Baird opportunely arrived with his division, and went into position on our left. When the enemy came up a sharp contest here commenced, which afterward lasted until dark. After the Seventeenth Kentucky Infantry had wheeled to the left and fired a few volleys into the enemy's flank, thereby immediately relieving Baird's right, I directed General Wood to form his division on the ground it then occupied, for the purpose of resting his men and getting them also ready for the anticipated pursuit of the enemy.
Two and a half miles straight forward from the ridge, held by General Wagner and Colonel Harker at dark, is Chickamauga Creek. From this point it runs toward the north end of Mission Ridge, which was held by Major-General Sherman; then, sweeping around the same, it flows in a northwestern direction for a short distance and empties into the Tennessee River. Taking the north end of Mission Ridge as the apex, and the ridge and Chickamauga Creek as sides, we have an acute triangle. It was my design, as soon as the troops were sufficiently rested, to move, and, as soon as I could procure guides, to push Sheridan's division, supported by Wood's down Moore's road, and, if possible, get possession of the crossings of Chickamauga Creek; then, swinging my column around, to move toward the north end of Mission Ridge. By this movement I expected to capture many prisoners, together with wagon trains and artillery that could not get over the creek in time to be saved by the enemy. The night was favorable for this movement, as the moon shone clear and bright. At 7.15 p.m. I sent a dispatch to Major-General Thomas, informing him that I thought we could cut off a large number of the enemy by making a bold dash upon the Chickamauga, moving down the roads that led from our front, and that I was in readiness for any disposition that he might be pleased to make. Being, to my great disappointment, unable to procure guides acquainted with the country between the ridge and the creek, I was not able to commence the movement until midnight, so that by the time General Sheridan reached the creek the rear guard of the enemy was just crossing. The enemy was so closely pursued, however, that he was obliged to burn his pontoon bridge before all of his forces could cross the creek, leaving several hundred of them to fall into our hands as prisoners. We also captured a large number of wagons loaded with quartermaster's supplies, together with caissons, limbers, small-arms, artillery ammunition, &c.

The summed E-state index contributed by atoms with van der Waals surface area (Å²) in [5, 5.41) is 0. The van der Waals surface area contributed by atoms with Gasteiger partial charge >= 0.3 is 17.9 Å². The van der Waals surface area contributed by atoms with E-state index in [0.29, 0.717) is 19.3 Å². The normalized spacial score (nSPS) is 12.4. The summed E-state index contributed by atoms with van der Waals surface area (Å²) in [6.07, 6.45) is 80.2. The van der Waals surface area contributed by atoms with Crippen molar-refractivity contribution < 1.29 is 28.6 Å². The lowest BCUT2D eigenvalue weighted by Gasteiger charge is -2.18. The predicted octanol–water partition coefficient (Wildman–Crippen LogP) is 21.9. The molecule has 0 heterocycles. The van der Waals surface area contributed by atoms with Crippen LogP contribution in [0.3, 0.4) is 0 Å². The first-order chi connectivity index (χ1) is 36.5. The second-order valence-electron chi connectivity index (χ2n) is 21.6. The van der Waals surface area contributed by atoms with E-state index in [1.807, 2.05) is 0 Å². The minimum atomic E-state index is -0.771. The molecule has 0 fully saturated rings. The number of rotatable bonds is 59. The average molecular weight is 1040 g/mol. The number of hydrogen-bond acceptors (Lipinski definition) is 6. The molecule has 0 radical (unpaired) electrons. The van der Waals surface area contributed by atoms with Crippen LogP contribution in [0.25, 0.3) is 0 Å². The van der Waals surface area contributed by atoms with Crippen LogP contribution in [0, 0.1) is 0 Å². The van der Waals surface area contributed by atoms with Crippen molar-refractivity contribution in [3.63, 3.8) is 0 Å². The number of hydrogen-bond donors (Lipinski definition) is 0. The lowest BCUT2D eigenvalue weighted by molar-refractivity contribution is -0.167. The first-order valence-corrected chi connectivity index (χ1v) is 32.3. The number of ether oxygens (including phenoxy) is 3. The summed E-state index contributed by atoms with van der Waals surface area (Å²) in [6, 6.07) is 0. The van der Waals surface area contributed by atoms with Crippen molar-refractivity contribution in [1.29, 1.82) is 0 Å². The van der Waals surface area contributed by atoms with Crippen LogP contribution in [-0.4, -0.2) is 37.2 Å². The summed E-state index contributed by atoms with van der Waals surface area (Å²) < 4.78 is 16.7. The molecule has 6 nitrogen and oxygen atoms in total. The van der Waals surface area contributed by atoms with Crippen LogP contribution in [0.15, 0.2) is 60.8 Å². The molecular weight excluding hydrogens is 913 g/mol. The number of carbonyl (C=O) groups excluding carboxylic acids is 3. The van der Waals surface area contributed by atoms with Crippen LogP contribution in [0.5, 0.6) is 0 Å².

In accordance with orders received from Major-General Thomas, I withdrew the troops from this pursuit before daylight, to make preparations to start on forced marches for the relief of Major-General Burnside at Knoxville.
The bold and successful attempt to storm Mission Ridge, the results that followed, the short time consumed in beating back the enemy, and the fruits of the victory, were such as to render this one of the most remarkable battles of the age. The ridge was taken after a hard struggle, and those who looked on from below were unable to tell which division or what regiment first reached its summit, for along my whole line many regiments appeared to dash over the breastworks on the crest at the same moment. Although it took but one hour to gain the ridge, my command lost 20.21 per cent. of the forces engaged, in killed and wounded. For the particulars of the casualties, I refer to the tabular statement of the same herewith filed. We captured thirty-one pieces of artillery and 3,812 prisoners.
General Sheridan reports 1,762 prisoners taken by his division,